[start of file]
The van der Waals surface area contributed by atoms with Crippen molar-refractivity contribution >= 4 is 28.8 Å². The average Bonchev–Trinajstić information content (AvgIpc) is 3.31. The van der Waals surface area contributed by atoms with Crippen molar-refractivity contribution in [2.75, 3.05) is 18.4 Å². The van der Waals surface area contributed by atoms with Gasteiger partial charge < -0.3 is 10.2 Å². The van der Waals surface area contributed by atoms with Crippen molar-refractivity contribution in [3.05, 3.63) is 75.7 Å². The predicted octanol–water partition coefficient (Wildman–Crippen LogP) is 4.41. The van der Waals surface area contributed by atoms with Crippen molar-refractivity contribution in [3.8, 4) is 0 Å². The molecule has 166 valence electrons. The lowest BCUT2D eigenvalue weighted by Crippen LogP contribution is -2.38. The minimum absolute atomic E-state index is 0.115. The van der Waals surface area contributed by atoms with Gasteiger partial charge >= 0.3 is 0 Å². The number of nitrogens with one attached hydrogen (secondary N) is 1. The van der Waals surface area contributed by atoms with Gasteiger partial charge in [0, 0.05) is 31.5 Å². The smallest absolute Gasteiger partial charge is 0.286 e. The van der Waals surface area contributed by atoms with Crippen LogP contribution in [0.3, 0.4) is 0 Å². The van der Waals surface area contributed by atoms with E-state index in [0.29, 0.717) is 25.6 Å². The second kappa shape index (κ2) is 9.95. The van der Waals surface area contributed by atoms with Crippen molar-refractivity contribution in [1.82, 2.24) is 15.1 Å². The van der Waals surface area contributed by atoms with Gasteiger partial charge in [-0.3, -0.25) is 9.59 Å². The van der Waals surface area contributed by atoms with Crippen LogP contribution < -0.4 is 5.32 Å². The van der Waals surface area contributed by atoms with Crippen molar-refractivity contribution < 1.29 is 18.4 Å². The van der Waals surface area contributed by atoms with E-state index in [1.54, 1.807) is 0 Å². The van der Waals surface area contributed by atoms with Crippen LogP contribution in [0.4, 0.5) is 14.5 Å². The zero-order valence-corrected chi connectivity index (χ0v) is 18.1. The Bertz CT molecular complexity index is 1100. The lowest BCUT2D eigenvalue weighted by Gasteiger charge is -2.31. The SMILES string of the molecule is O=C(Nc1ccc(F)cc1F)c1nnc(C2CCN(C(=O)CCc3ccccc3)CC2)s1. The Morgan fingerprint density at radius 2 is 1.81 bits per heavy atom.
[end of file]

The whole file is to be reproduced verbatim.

The van der Waals surface area contributed by atoms with Crippen molar-refractivity contribution >= 4 is 28.8 Å². The average Bonchev–Trinajstić information content (AvgIpc) is 3.31. The van der Waals surface area contributed by atoms with Crippen molar-refractivity contribution in [2.75, 3.05) is 18.4 Å². The van der Waals surface area contributed by atoms with Gasteiger partial charge < -0.3 is 10.2 Å². The van der Waals surface area contributed by atoms with Crippen molar-refractivity contribution in [3.05, 3.63) is 75.7 Å². The predicted octanol–water partition coefficient (Wildman–Crippen LogP) is 4.41. The van der Waals surface area contributed by atoms with Crippen molar-refractivity contribution in [3.8, 4) is 0 Å². The molecule has 166 valence electrons. The lowest BCUT2D eigenvalue weighted by Crippen LogP contribution is -2.38. The minimum absolute atomic E-state index is 0.115. The van der Waals surface area contributed by atoms with Gasteiger partial charge >= 0.3 is 0 Å². The number of nitrogens with one attached hydrogen (secondary N) is 1. The van der Waals surface area contributed by atoms with Gasteiger partial charge in [0, 0.05) is 31.5 Å². The smallest absolute Gasteiger partial charge is 0.286 e. The van der Waals surface area contributed by atoms with Crippen LogP contribution in [0.3, 0.4) is 0 Å². The van der Waals surface area contributed by atoms with E-state index in [0.29, 0.717) is 25.6 Å². The second kappa shape index (κ2) is 9.95. The van der Waals surface area contributed by atoms with Crippen molar-refractivity contribution in [1.82, 2.24) is 15.1 Å². The van der Waals surface area contributed by atoms with Gasteiger partial charge in [-0.3, -0.25) is 9.59 Å². The van der Waals surface area contributed by atoms with Crippen LogP contribution < -0.4 is 5.32 Å². The van der Waals surface area contributed by atoms with Crippen molar-refractivity contribution < 1.29 is 18.4 Å². The van der Waals surface area contributed by atoms with E-state index in [1.54, 1.807) is 0 Å². The van der Waals surface area contributed by atoms with Crippen LogP contribution in [0.4, 0.5) is 14.5 Å². The zero-order valence-corrected chi connectivity index (χ0v) is 18.1. The Bertz CT molecular complexity index is 1100. The lowest BCUT2D eigenvalue weighted by Gasteiger charge is -2.31. The SMILES string of the molecule is O=C(Nc1ccc(F)cc1F)c1nnc(C2CCN(C(=O)CCc3ccccc3)CC2)s1. The Morgan fingerprint density at radius 2 is 1.81 bits per heavy atom.